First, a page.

It’s probably not a coincidence that two of the biggest indie games of 2018 have a lot in common. Sure, Into the Breach is all about turn-based strategy, and Slay the Spire is a card battler – they definitely have their differences. But look beyond that, at how they both apply design elements from roguelikes, threading procedural generation, punishing difficulty, and permadeath into their respective genres. It makes them more cunning and intriguing spins on old ideas.
However, what makes them special in a sea of games that lift from roguelikes is their commitment to fairness. Though complex and difficult, these two games are completely transparent about what can happen in a turn – either devastating or empowering. What your enemies are planning to do and what you’re able to do to counter them are both made clear.
Whereas most turn-based games give each side a full turn before passing the baton, Into the Breach lets the AI-controlled aliens move, then interrupts them for the player’s turn before they attack. Then, the game’s UI tells the player exactly what will happen next: who will attack what, how much damage they’ll do, and what order it’ll unfold in. Before you click to confirm a move, you’ll see a preview of exactly what’ll happen, letting you spot mistakes before you make them.
Slay the Spire takes a similar approach, letting you know what each opponent plans to do on its turn, leaving you free to judge how many cards you need to spend on blocking, attacking, or handling status effects. Tooltips on every element explain exactly what is going to happen with each card played, and what every effect and symbol means.
This enables both games to sharpen the focus on the challenge in using their systems to solve your way out daunting situations. They’re basically puzzle games in all but name.
Death becomes you
Just as classic roguelikes created continuity by letting you find the bones of previous adventurers, Into The Breach and Slay The Spire nod to the repetition within their storylines: the former has you jumping back in time with each restart, while the latter implies your hero may be an amnesiac.
The classic roguelikes – Nethack and Angband, for instance – appear arcane now. Their art is made up of ASCII symbols and there’s little in-game instruction or tutorialising to help you play. Until games like Spelunky and FTL stripped back the complexity of the roguelike, the elements that made the genre rich could only be enjoyed by a much smaller audience – those who were able to spend hours untying all the knots.
These modern roguelikes – or roguelike-likes – have found popularity by hiding the most scary parts of the early games. They combine roguelike elements with another, more popular genre to make a more inviting package: Spelunky adds the platformer, The Binding of Isaac brings in top-down shooting, while Don’t Starve weaves in survival games. Notably, most of these newer roguelikes drop the turn-based origins of the originals and introduce the appealing chaos of real-time movement.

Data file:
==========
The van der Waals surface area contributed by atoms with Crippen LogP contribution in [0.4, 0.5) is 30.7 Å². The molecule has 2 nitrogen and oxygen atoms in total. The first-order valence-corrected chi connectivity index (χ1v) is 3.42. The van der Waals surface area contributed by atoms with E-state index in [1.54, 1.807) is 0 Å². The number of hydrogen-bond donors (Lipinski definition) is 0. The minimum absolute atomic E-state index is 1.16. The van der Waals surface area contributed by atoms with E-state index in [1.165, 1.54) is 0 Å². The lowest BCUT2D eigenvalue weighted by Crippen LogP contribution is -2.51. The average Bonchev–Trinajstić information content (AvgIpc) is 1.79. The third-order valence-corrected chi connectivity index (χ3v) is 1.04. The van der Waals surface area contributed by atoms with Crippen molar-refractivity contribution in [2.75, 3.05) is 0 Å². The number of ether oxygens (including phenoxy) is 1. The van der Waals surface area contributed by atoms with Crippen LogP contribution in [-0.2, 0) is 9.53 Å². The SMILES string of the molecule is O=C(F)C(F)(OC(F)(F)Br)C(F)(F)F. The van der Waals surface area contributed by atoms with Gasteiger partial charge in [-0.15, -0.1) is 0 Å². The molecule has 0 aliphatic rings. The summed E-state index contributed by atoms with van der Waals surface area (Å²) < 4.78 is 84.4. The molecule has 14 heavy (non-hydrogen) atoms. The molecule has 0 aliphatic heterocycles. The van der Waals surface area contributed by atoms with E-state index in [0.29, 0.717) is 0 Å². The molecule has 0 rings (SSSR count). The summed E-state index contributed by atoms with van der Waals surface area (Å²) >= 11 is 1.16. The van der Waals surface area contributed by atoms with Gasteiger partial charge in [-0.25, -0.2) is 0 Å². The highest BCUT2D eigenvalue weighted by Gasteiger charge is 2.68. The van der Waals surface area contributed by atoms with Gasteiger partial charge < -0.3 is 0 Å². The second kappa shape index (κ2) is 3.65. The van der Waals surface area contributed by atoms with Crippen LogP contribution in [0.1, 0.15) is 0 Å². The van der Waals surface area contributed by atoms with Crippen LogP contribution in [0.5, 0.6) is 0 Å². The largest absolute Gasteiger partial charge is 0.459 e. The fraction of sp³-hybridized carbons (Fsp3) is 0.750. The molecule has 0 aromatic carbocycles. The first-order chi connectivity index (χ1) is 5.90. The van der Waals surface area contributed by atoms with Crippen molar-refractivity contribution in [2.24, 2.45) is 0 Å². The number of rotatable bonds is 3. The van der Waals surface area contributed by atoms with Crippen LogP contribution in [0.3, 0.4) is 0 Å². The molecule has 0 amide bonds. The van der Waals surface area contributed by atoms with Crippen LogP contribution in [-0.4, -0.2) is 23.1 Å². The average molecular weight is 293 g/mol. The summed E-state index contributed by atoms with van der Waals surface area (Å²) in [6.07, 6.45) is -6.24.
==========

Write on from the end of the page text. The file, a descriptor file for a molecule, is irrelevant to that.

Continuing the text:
But something that has been overlooked with this renaissance is the importance of total information in the early roguelikes. The newer roguelikes have often shifted to real-time, pushing the challenge towards suddenness and reaction times.
By being turn-based, classic roguelikes let you take as long as you needed to come up with your next move – you could even step away from the game for days if necessary. With a vast toolkit and a world that reacted exactly the same way every time an action was committed to it, give or take some random number generation, the challenge was in making the smartest decision possible.
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That meant those systems could truly be mastered, resulting in players that have beaten the game hundreds of times, even under rigid and sometimes absurd conditions – like killing nothing, going naked, or never eating. Similar feats can be pulled off in games like Spelunky, but it’s more reliant on platforming dexterity and your ability to react to a situation in a split second than anything else.
Into the Breach and Slay the Spire found success in restoring roguelikes to a state of total information. Their complexity is laid out for you in a clearly defined set of tools, and challenging you to defeat monsters that follow the same rules.
The advancement made over the traditional roguelike in these two games isn’t to transfer vital information into the mechanics of other genres, but to bring it out of forums, wikis, and guides and into the game itself. They’re games that want you to and enable you to master the nuances of their battlegrounds. When you do, there’s little else that feels as good – no wonder they’re so popular.